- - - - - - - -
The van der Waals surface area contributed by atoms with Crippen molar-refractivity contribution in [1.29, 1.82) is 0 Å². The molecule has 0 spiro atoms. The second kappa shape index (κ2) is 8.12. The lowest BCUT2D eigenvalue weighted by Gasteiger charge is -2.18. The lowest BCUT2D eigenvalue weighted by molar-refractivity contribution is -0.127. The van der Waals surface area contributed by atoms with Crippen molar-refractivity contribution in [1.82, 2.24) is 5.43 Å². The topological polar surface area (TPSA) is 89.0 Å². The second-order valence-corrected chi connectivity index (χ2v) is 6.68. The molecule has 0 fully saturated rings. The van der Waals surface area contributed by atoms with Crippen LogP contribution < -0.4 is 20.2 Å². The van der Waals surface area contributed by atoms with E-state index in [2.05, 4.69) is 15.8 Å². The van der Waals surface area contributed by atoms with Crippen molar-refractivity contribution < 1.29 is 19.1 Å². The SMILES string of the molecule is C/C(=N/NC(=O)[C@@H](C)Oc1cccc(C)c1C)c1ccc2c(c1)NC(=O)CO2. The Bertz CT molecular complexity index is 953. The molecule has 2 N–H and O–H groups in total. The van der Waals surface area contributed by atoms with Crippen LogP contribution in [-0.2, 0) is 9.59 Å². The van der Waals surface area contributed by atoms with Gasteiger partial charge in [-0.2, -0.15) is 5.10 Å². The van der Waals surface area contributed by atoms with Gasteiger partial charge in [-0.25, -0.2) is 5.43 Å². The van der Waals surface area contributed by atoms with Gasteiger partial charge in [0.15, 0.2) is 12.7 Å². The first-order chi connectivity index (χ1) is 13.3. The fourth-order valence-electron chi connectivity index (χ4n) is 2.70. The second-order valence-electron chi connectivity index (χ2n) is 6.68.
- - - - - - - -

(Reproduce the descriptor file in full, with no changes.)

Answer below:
The van der Waals surface area contributed by atoms with Crippen molar-refractivity contribution in [1.29, 1.82) is 0 Å². The molecule has 0 spiro atoms. The second kappa shape index (κ2) is 8.12. The lowest BCUT2D eigenvalue weighted by Gasteiger charge is -2.18. The lowest BCUT2D eigenvalue weighted by molar-refractivity contribution is -0.127. The van der Waals surface area contributed by atoms with Crippen molar-refractivity contribution in [1.82, 2.24) is 5.43 Å². The topological polar surface area (TPSA) is 89.0 Å². The second-order valence-corrected chi connectivity index (χ2v) is 6.68. The molecule has 0 fully saturated rings. The van der Waals surface area contributed by atoms with Crippen LogP contribution < -0.4 is 20.2 Å². The van der Waals surface area contributed by atoms with E-state index in [2.05, 4.69) is 15.8 Å². The van der Waals surface area contributed by atoms with Crippen molar-refractivity contribution < 1.29 is 19.1 Å². The SMILES string of the molecule is C/C(=N/NC(=O)[C@@H](C)Oc1cccc(C)c1C)c1ccc2c(c1)NC(=O)CO2. The Bertz CT molecular complexity index is 953. The molecule has 2 N–H and O–H groups in total. The van der Waals surface area contributed by atoms with Crippen LogP contribution in [-0.2, 0) is 9.59 Å². The van der Waals surface area contributed by atoms with Gasteiger partial charge in [-0.2, -0.15) is 5.10 Å². The van der Waals surface area contributed by atoms with Gasteiger partial charge in [-0.25, -0.2) is 5.43 Å². The van der Waals surface area contributed by atoms with Gasteiger partial charge in [0.15, 0.2) is 12.7 Å². The first-order chi connectivity index (χ1) is 13.3. The fourth-order valence-electron chi connectivity index (χ4n) is 2.70. The second-order valence-electron chi connectivity index (χ2n) is 6.68.